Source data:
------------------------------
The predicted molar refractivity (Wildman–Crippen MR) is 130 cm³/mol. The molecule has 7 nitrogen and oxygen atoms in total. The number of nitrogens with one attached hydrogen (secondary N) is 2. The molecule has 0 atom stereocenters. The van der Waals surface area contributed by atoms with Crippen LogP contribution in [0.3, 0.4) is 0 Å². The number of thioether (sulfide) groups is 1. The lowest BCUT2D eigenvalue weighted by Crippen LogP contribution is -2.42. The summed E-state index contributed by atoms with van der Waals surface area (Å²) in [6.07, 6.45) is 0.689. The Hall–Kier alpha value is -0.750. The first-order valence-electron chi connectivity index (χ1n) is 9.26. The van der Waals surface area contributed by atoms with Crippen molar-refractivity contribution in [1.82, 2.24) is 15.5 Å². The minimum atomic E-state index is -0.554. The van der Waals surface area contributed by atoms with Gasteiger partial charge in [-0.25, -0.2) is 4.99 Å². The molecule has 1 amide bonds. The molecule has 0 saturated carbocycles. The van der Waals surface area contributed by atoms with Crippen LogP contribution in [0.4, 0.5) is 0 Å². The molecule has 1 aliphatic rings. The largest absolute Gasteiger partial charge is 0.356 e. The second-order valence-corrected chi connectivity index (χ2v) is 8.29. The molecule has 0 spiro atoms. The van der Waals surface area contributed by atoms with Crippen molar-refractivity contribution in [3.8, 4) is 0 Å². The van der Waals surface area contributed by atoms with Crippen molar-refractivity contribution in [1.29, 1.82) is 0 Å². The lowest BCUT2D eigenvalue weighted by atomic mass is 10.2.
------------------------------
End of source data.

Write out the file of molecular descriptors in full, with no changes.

The predicted molar refractivity (Wildman–Crippen MR) is 130 cm³/mol. The molecule has 7 nitrogen and oxygen atoms in total. The number of nitrogens with one attached hydrogen (secondary N) is 2. The molecule has 0 atom stereocenters. The van der Waals surface area contributed by atoms with Crippen LogP contribution in [0.3, 0.4) is 0 Å². The number of thioether (sulfide) groups is 1. The lowest BCUT2D eigenvalue weighted by Crippen LogP contribution is -2.42. The summed E-state index contributed by atoms with van der Waals surface area (Å²) in [6.07, 6.45) is 0.689. The Hall–Kier alpha value is -0.750. The first-order valence-electron chi connectivity index (χ1n) is 9.26. The van der Waals surface area contributed by atoms with Crippen molar-refractivity contribution in [1.82, 2.24) is 15.5 Å². The minimum atomic E-state index is -0.554. The van der Waals surface area contributed by atoms with Gasteiger partial charge in [-0.25, -0.2) is 4.99 Å². The molecule has 1 amide bonds. The molecule has 0 saturated carbocycles. The van der Waals surface area contributed by atoms with Crippen LogP contribution in [0.4, 0.5) is 0 Å². The molecule has 1 aliphatic rings. The largest absolute Gasteiger partial charge is 0.356 e. The second-order valence-corrected chi connectivity index (χ2v) is 8.29. The molecule has 0 spiro atoms. The van der Waals surface area contributed by atoms with Crippen molar-refractivity contribution in [3.8, 4) is 0 Å². The van der Waals surface area contributed by atoms with Crippen molar-refractivity contribution in [1.29, 1.82) is 0 Å². The lowest BCUT2D eigenvalue weighted by atomic mass is 10.2.